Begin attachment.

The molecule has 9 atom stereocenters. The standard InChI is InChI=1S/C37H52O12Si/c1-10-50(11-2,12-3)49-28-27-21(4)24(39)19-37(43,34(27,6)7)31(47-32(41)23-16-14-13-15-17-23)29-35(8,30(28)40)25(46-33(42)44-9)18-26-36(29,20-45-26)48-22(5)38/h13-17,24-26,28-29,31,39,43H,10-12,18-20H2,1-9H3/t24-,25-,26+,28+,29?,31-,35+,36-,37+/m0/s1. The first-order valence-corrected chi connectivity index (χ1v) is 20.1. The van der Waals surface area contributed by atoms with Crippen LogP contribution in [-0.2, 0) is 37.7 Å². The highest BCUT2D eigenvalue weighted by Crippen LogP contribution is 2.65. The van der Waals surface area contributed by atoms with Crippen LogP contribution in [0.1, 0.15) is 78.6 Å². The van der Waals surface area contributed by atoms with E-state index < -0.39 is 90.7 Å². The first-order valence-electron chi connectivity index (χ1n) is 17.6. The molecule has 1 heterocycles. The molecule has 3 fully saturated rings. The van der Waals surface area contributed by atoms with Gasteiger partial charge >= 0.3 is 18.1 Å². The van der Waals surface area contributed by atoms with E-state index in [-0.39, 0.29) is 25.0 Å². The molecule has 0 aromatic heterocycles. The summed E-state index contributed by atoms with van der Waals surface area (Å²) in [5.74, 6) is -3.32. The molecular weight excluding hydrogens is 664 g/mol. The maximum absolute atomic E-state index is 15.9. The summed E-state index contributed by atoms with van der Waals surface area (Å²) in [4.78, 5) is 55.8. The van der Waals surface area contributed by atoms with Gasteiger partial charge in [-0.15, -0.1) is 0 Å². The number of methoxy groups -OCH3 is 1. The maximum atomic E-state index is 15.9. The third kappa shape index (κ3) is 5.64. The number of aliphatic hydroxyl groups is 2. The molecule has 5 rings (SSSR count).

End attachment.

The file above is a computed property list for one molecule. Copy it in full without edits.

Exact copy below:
The molecule has 9 atom stereocenters. The standard InChI is InChI=1S/C37H52O12Si/c1-10-50(11-2,12-3)49-28-27-21(4)24(39)19-37(43,34(27,6)7)31(47-32(41)23-16-14-13-15-17-23)29-35(8,30(28)40)25(46-33(42)44-9)18-26-36(29,20-45-26)48-22(5)38/h13-17,24-26,28-29,31,39,43H,10-12,18-20H2,1-9H3/t24-,25-,26+,28+,29?,31-,35+,36-,37+/m0/s1. The first-order valence-corrected chi connectivity index (χ1v) is 20.1. The van der Waals surface area contributed by atoms with Crippen LogP contribution in [-0.2, 0) is 37.7 Å². The highest BCUT2D eigenvalue weighted by Crippen LogP contribution is 2.65. The van der Waals surface area contributed by atoms with Crippen LogP contribution in [0.1, 0.15) is 78.6 Å². The van der Waals surface area contributed by atoms with E-state index < -0.39 is 90.7 Å². The first-order valence-electron chi connectivity index (χ1n) is 17.6. The molecule has 1 heterocycles. The molecule has 3 fully saturated rings. The van der Waals surface area contributed by atoms with Gasteiger partial charge >= 0.3 is 18.1 Å². The van der Waals surface area contributed by atoms with E-state index in [-0.39, 0.29) is 25.0 Å². The molecule has 0 aromatic heterocycles. The summed E-state index contributed by atoms with van der Waals surface area (Å²) in [5.74, 6) is -3.32. The molecular weight excluding hydrogens is 664 g/mol. The maximum absolute atomic E-state index is 15.9. The summed E-state index contributed by atoms with van der Waals surface area (Å²) in [4.78, 5) is 55.8. The van der Waals surface area contributed by atoms with Gasteiger partial charge in [-0.15, -0.1) is 0 Å². The number of methoxy groups -OCH3 is 1. The maximum atomic E-state index is 15.9. The third kappa shape index (κ3) is 5.64. The number of aliphatic hydroxyl groups is 2. The molecule has 5 rings (SSSR count).